Table 1
The Colonial Economy: Percentage Shares of GDP, 1891 Prices, 1861-1911

Pastoral Other rural Mining Manuf. Building Services Rent
1861 9.3 13.0 17.5 14.2 8.4 28.8 8.6
1891 16.1 12.4 6.7 16.6 8.5 29.2 10.3
1911 14.8 16.7 9.0 17.1 5.3 28.7 8.3

Source: Haig (2001), Table A1. Totals do not sum to 100 because of rounding.

Table 2
Colonial Populations (thousands), 1851-1911

Australia Colonies Cities
NSW Victoria Sydney Melbourne
1851 257 100 46 54 29
1861 669 198 328 96 125
1891 1,704 608 598 400 473
1911 2,313 858 656 648 593

Source: McCarty (1974), p. 21; Vamplew (1987), POP 26-34.

The process of colonial growth began with two related developments. First, in 1820, Macquarie responded to land pressure in the districts immediately surrounding Sydney by relaxing restrictions on settlement. Soon the outward movement of herdsmen seeking new pastures became uncontrollable. From the 1820s, the British authorities also encouraged private enterprise by the wholesale assignment of convicts to private employers and easy access to land. In 1831, the principles of systematic colonization popularized by Edward Gibbon Wakefield (1796-1862) were put into practice in New South Wales with the substitution of land sales for grants in order to finance immigration. This, however, did not affect the continued outward movement of pastoralists who simply occupied land where could find it beyond the official limits of settlement. By 1840, they had claimed a vast swathe of territory two hundred miles in depth running from Moreton Bay in the north (the site of modern Brisbane) through the Port Phillip District (the future colony of Victoria, whose capital Melbourne was marked out in 1837) to Adelaide in South Australia. The absence of any legal title meant that these intruders became known as ‘squatters’ and the terms of their tenure were not finally settled until 1846 after a prolonged political struggle with the Governor of New South Wales, Sir George Gipps.

The impact of the original penal settlements on the indigenous population had been enormous. The consequences of squatting after 1820 were equally devastating as the land and natural resources upon which indigenous hunter-gathering activities and environmental management depended were appropriated on a massive scale. Aboriginal populations collapsed in the face of disease, violence and forced removal until they survived only on the margins of the new pastoral economy, on government reserves, or in the arid parts of the continent least touched by white settlement. The process would be repeated again in northern Australia during the second half of the century.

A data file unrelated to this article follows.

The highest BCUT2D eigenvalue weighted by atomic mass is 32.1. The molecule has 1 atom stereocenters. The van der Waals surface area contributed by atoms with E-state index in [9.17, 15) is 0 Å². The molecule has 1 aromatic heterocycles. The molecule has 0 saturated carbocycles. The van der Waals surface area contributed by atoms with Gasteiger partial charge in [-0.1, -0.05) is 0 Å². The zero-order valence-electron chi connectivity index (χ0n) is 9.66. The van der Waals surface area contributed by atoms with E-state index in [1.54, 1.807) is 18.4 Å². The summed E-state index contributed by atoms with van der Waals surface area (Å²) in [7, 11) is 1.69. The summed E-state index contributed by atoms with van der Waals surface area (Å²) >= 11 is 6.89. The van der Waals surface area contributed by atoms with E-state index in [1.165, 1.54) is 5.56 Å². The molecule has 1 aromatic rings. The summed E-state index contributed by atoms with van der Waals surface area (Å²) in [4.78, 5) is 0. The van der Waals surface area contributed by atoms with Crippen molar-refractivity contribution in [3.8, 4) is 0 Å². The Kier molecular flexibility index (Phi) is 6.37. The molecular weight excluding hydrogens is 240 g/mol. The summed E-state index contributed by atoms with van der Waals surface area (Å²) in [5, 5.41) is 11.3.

For the colonists this could happen because Australia was considered terra nullius, vacant land freely available for occupation and exploitation. The encouragement of private enterprise, the reception of Wakefieldian ideas, and the wholesale spread of white settlement were all part of a profound transformation in official and private perceptions of Australia’s prospects and economic value as a British colony. Millennia of fire-stick management to assist hunter-gathering had created inland grasslands in the southeast that were ideally suited to the production of fine wool. Both the physical environment and the official incentives just described raised expectations of considerable profits to be made in pastoral enterprise and attracted a growing stream of British capital in the form of organizations like the Australian Agricultural Company (1824); new corporate settlements in Western Australia (1829) and South Australia (1836); and, from the 1830s, British banks and mortgage companies formed to operate in the colonies. By the 1830s, wool had overtaken whale oil as the colony’s most important export, and by 1850 New South Wales had displaced Germany as the main overseas supplier to British industry (see table 3). Allowing for the colonial economy’s growing complexity, the cycle of growth based upon land settlement, exports and British capital would be repeated twice. The first pastoral boom ended in a depression which was at its worst during 1842-43. Although output continued to grow during the 1840s, the best land had been occupied in the absence of substantial investment in fencing and water supplies. Without further geographical expansion, opportunities for high profits were reduced and the flow of British capital dried up, contributing to a wider downturn caused by drought and mercantile failure.

Table 3
Imports of Wool into Britain (thousands of bales), 1830-50

German Australian
1830 74.5 8.0
1840 63.3 41.0
1850 30.5 137.2

Source: Sinclair (1976), p. 46